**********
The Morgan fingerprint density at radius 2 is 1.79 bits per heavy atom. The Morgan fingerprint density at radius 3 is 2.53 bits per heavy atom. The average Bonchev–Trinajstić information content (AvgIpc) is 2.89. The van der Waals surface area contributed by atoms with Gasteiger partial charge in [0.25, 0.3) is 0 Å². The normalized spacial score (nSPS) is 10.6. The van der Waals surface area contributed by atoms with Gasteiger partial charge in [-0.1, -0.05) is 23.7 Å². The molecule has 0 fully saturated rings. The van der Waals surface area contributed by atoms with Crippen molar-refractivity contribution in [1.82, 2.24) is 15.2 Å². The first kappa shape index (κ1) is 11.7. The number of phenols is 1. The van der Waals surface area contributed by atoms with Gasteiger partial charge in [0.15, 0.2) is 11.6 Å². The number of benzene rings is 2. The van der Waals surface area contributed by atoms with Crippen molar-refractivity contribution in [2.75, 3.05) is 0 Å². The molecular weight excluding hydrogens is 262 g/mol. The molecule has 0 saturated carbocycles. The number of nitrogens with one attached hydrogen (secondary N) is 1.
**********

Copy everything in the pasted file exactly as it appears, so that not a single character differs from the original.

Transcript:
The Morgan fingerprint density at radius 2 is 1.79 bits per heavy atom. The Morgan fingerprint density at radius 3 is 2.53 bits per heavy atom. The average Bonchev–Trinajstić information content (AvgIpc) is 2.89. The van der Waals surface area contributed by atoms with Gasteiger partial charge in [0.25, 0.3) is 0 Å². The normalized spacial score (nSPS) is 10.6. The van der Waals surface area contributed by atoms with Gasteiger partial charge in [-0.1, -0.05) is 23.7 Å². The molecule has 0 fully saturated rings. The van der Waals surface area contributed by atoms with Crippen molar-refractivity contribution in [1.82, 2.24) is 15.2 Å². The first kappa shape index (κ1) is 11.7. The number of phenols is 1. The van der Waals surface area contributed by atoms with Gasteiger partial charge in [0.15, 0.2) is 11.6 Å². The number of benzene rings is 2. The van der Waals surface area contributed by atoms with Crippen molar-refractivity contribution in [2.75, 3.05) is 0 Å². The molecular weight excluding hydrogens is 262 g/mol. The molecule has 0 saturated carbocycles. The number of nitrogens with one attached hydrogen (secondary N) is 1.